By Lesley Barry
Photos by Chris Roussakis

As a poster designed to disrupt stereotypes and inspire careers in chemistry, it was simple.

The image: a man watching a polar bear amid the Arctic snow. The caption: “Not all chemists wear white coats.”

Its effect on Amy Rand, then newly graduated with a Bachelor of Science in chemistry, was electrifying.

Amy Rand

Prof. Amy Rand

“The world of chemistry opened up for me at that moment,” Rand recalls.

“Being outside in nature was a big part of my childhood and really shaped who I am, and I suddenly realized that I could combine these two worlds that I loved.”

Now an assistant professor in chemistry and biochemistry in Carleton University’s Department of Chemistry, Rand combines environmental chemistry—the study of how chemicals move through and interact with our environment, whether outside or inside our homes—with toxicology. Her particular focus is on a class of pollutants called poly- and perfluoroalkyl substances, or PFAS, which have rung alarm bells among scientists, environmentalists and policy-makers.

“One of the main challenges of PFAS,” says Rand, “is their persistence. Because they don’t break down or biodegrade, they accumulate over time. They were first synthesized in the 1950s and have been found in the environment ever since.”

They are also ubiquitous. The incredibly strong bonds formed by carbon and fluorine atoms linking together can be used to make items greaseproof, waterproof or stain-resistant. PFAS appear in an immense range of consumer products, including non-stick cookware, cosmetics and cleaning products, and they have widespread applications in industry.

Compounds Enter Blood Stream

Despite research linking PFAS exposure with a range of health impacts such as reduced immune function, decreased fertility and obesity, and despite some of the oldest PFAS formulations being banned because of their association with various cancers, thousands of newer, proprietary compounds remain in use.

“Virtually every blood sample taken from anyone in North America will show levels of PFAS,” reports Rand.

“One aspect of my research looks at how our bodies work to detoxify them—and if we can’t eliminate them, what effect they have on cell function.”

Her lab also looks at how they come into our bodies in the first place. “Indoor dust is a hotspot for chemical accumulation, and depending on their size, dust particles can be ingested or inhaled. We examine the chemicals that can adhere to inhaled dust and what the consequences might be for our lungs.”

It’s sobering work, but Rand’s enthusiasm is palpable.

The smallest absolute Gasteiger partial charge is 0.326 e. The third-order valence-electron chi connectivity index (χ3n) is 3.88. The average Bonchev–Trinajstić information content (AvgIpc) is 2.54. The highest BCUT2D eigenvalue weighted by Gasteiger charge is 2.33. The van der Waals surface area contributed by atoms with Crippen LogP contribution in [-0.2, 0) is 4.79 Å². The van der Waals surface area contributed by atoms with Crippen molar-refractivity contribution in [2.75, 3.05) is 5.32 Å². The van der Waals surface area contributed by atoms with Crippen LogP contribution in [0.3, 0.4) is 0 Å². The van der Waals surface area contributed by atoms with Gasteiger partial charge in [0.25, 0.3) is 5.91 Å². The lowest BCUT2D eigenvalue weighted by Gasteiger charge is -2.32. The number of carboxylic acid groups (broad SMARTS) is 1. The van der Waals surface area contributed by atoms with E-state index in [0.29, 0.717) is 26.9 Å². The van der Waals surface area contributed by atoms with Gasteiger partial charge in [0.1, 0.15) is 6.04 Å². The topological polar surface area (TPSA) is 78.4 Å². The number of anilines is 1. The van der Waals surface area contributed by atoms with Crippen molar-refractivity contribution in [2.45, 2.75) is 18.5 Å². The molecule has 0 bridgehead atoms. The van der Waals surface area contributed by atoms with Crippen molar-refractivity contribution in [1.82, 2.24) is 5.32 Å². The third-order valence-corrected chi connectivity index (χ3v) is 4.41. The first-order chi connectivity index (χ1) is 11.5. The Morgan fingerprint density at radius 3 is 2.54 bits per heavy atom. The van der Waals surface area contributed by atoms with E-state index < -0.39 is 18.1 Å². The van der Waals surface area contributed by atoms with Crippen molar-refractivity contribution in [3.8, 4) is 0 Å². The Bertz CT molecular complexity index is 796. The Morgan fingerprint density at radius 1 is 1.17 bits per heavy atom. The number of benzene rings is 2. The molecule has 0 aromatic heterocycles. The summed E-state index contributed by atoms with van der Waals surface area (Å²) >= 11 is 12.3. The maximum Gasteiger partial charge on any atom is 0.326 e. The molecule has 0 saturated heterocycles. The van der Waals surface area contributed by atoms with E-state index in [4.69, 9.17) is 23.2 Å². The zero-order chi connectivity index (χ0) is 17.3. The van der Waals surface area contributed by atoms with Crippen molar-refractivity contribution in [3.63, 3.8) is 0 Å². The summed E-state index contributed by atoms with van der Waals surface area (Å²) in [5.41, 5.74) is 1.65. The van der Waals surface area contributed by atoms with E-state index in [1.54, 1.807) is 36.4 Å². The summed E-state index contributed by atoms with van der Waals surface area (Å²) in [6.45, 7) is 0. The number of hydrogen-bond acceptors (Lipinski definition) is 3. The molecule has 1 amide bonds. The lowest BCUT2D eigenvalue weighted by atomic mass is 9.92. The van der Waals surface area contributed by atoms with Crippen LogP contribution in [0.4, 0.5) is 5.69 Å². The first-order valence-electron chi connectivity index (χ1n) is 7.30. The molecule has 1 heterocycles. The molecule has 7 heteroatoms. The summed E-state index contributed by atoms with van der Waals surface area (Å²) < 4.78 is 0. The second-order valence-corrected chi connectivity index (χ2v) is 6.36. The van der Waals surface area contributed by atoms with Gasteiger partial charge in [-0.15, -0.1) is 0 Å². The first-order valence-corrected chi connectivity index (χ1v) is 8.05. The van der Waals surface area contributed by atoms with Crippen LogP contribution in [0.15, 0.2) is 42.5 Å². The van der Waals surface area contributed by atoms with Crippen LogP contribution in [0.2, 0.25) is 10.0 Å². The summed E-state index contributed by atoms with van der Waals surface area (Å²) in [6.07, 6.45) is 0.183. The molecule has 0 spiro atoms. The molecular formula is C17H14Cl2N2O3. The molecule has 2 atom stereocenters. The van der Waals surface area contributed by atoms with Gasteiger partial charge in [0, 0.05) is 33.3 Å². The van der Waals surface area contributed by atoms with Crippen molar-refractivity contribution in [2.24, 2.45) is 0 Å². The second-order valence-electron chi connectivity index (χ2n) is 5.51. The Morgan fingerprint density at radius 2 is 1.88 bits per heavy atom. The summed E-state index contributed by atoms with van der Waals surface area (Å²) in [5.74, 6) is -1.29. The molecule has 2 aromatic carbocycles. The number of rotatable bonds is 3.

“The most exciting aspect is when you come across a question or a knowledge gap. By designing and working through an experiment, your results can help answer a larger question or make an impact on their own. There is also,” she adds, “the fun of seeing the research play out, with all of the hiccups and the trouble shooting.”

She also relishes multidisciplinary collaboration.

Amy Rand Focuses on Pollutants

Capital Region a Bonus for Research

“As a toxicologist and environmental scientist, it’s wonderful to be in the National Capital Region with Environment Canada and Health Canada and potential partnerships with scientists (who have) their own expertise. If you can’t translate your work across disciplines, then that project just doesn’t have the same potential.”

Microscopes and petri dishes were a regular part of Rand’s childhood, given that both her parents were biologists. “Science started out as a game for me. But my parents encouraged me to explore different disciplines and figure out what I was passionate about on my own.”

In fact, alongside her bachelor’s in chemistry, Rand took a degree in pipe organ performance. “Doing two different degrees took five years instead of four, but it was worth it. I always loved music growing up.”

Plus, music and chemistry have their own kind of harmony.

“There were many times when I solved a scientific problem by playing through musical pieces. Music created a space where I could step away from science. I think it allowed for a kind of slow thinking.”

Preludes and fugues by Bach are particularly helpful. “There are a lot of patterns in his music, and piecing them together requires problem-solving by a different part of your brain.”

Nowadays, Rand often wears that white coat, and she has yet to make a field trip to the Arctic, but she’s happy where she is. “A career in science can be serendipitous,” she says. “Defined by the people you connect with and experimental results, it’s a journey of discovery.”

Amy Rand

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